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paratively little value, unless it leads pupils to the employment of this device throughout all of their work. Besides preventing a pupil from making a very serious mistake in an ordinary computation, the habit of careful reading that is necessarily formed by the scholar that is not satisfied with a simple guess, will tend to make his methods simpler and more accurate. He will learn to apply to the apparently more difficult numbers of the written problem the processes employed in solving the comparatively simple “mental” questions.

While all of the pupils should not be expected to give the same answer to each of these examples, they should gradually approach more and more closely to the correct result.

1. 480 is what per cent of 960 ?
2. 52 bu. is about 3 times (17 bu. 37 lb.).
3. 500 cu. ft. -- 128 cu. ft. Less than 4 cords.
4. 120 cu. ft. • about 11 cu. ft.
5. 1500 sq. rd. : 160 sq. rd. Less than 10 acres.
6. A little less than 70 x 70.
7. (6 x 4 x 5) x about 74.
8. 64 = to, or 64.3 = D. More than 643.
9. About £ 200 @ $ 4.80 to £.
10. About 4 marks to $1. Over 400 marks.

982. The teacher that is allowed any discretion should omit all problems relating to Bonds and Stocks. The average grammar-school pupil cannot be made to understand the subject without the expenditure of more time and energy than should be given to a topic that he will learn by himself when he grows older if he gets the proper foundation.

If, however, the course of study requires that this topic be taken up, the teacher should aim to interest the pupils by making some local corporation the basis of the work. A certificate of stock should be obtained, or at least a copy made, which might be placed upon the blackboard.

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The proie build and equinha, for instance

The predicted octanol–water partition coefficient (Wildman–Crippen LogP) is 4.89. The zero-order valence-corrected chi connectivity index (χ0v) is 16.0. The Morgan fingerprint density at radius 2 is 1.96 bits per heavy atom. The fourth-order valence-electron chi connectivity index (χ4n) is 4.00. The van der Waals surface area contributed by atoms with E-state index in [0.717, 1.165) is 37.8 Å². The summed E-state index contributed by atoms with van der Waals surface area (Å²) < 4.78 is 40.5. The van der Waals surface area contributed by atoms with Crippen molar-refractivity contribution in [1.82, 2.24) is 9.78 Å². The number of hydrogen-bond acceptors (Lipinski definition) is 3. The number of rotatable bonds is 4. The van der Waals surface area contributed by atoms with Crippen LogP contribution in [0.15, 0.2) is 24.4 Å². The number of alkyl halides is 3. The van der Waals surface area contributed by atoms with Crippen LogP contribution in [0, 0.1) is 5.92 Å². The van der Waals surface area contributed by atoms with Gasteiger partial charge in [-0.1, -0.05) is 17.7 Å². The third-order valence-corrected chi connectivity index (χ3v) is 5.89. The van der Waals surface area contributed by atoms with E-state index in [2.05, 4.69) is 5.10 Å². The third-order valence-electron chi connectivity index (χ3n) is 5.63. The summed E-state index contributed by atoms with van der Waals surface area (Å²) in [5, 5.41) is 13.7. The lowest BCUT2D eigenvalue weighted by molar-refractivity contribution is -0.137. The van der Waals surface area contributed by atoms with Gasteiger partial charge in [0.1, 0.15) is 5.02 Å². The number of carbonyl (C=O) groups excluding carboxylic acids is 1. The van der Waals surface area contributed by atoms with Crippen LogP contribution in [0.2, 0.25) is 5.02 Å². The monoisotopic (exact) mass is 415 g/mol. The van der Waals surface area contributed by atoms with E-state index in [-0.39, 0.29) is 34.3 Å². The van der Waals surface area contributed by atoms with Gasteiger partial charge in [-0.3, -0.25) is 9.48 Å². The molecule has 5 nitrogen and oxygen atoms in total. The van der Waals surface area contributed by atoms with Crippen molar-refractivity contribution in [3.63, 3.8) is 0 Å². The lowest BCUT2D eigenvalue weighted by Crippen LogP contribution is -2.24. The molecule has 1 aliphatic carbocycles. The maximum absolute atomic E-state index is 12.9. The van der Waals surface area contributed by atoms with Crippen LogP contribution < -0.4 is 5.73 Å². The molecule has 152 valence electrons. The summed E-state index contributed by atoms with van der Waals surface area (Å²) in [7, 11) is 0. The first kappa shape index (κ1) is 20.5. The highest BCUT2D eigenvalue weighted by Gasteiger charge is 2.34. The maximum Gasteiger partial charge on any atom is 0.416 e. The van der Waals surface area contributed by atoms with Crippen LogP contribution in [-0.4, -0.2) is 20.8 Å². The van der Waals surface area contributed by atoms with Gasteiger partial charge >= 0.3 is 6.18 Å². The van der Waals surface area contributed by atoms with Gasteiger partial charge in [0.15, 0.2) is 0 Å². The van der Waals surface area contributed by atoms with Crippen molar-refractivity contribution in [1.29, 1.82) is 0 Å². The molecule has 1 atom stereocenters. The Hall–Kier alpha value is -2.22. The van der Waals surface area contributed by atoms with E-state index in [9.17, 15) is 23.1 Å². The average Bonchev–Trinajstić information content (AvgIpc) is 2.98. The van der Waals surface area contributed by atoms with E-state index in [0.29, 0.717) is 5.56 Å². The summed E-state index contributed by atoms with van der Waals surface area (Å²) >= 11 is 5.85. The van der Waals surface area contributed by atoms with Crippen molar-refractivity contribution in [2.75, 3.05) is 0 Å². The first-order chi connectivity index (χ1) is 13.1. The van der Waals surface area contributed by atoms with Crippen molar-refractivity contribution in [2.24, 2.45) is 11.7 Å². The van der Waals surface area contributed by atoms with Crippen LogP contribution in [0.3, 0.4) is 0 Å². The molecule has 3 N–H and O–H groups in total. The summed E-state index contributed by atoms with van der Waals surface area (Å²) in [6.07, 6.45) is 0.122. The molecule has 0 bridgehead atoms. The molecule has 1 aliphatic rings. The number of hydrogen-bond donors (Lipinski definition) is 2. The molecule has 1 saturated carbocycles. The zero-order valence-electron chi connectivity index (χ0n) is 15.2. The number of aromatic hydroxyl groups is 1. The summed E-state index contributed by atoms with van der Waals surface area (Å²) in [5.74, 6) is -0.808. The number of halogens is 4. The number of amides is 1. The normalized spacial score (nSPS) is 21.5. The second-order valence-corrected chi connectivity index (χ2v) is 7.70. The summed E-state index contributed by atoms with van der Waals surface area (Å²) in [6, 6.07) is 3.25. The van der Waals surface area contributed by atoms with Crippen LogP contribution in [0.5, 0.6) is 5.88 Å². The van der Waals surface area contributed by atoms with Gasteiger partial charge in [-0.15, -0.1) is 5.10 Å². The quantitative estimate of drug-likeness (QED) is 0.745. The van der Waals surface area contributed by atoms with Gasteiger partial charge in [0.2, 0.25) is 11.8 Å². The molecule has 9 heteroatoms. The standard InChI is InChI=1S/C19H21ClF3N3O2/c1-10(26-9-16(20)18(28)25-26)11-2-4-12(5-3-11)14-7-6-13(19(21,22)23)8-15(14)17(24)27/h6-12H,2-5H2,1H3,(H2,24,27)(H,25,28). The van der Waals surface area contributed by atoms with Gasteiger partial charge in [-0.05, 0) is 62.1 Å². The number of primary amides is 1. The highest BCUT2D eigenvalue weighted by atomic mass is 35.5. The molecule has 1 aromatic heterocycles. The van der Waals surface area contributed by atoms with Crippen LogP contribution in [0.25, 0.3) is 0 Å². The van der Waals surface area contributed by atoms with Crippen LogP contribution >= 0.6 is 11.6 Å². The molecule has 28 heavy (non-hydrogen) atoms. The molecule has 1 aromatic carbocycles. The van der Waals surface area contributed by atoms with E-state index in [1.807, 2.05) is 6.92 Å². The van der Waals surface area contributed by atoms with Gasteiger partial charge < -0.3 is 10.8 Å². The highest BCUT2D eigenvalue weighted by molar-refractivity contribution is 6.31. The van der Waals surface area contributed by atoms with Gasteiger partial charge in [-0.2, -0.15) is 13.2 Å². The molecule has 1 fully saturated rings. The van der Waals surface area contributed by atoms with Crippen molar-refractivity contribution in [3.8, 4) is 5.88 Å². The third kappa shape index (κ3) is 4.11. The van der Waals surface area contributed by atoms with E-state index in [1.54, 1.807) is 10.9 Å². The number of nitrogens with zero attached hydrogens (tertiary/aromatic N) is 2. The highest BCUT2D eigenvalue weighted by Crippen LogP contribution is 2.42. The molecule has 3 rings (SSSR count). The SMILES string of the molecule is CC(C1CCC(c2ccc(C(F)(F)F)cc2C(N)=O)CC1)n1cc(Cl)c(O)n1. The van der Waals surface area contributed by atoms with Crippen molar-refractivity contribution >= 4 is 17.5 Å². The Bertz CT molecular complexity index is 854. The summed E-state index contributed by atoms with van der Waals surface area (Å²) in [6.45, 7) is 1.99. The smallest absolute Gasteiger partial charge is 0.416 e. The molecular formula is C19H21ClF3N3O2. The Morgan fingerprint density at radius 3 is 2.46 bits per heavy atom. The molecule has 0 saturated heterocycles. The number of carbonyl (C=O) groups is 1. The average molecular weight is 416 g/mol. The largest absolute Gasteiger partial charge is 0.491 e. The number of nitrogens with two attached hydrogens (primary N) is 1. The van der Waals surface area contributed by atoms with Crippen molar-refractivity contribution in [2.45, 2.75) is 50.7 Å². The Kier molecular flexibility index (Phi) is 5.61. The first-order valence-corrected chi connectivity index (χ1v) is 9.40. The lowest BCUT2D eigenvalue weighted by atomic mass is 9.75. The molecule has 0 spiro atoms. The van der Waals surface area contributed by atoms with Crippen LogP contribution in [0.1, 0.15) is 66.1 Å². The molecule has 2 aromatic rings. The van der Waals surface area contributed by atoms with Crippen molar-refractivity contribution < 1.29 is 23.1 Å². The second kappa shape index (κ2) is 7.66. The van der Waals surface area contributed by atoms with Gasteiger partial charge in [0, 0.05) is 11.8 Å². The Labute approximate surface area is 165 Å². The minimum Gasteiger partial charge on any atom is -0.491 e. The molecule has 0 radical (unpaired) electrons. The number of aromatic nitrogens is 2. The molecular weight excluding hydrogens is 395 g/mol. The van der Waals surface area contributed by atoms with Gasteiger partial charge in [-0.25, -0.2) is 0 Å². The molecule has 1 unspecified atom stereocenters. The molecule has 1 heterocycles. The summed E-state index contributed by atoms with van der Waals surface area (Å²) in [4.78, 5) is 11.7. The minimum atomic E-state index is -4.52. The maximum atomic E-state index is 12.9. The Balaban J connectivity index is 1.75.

The scholars should be led to see that large undertakings, such as the construction of a railroad, the building of water-works, and the like, require more money than any individual might have, or would care to risk. It then becomes necessary to interest a number of persons that will be willing to invest more or less money in the new enterprise. It is found, for instance, that $ 50000 will be needed to build and equip the street railroad mentioned in 1. The projectors divide this amount into 500 shares, each of which represents a one-five-hundredth interest in the profits. It may happen sometimes that it is considered advisable to interest people of small means, and who are unwilling to take a $100 share. In these cases the original (par) value of the shares may be fixed as low as $10 each. When the par value is not given, it is understood to be $100.

In the distribution of profits, the owner of 10 shares is entitled to 3% of $ 2000, or $ 40.

2. These profits are generally distributed annually, semiannually, or quarterly. Before the time comes for “declaring" the dividend, the directors of the company meet and determine how much money shall be thus distributed. It may be considered advantageous to reserve a portion of the profits for the purchase of new cars, or for the extension of the road, etc.; so that the amount distributed at any time does not necessarily include all that has been gained. The dividend is generally announced as a per cent of the capital, which in this case is $50000; so that the semi-annual dividend is 4%, equal to 8% per year.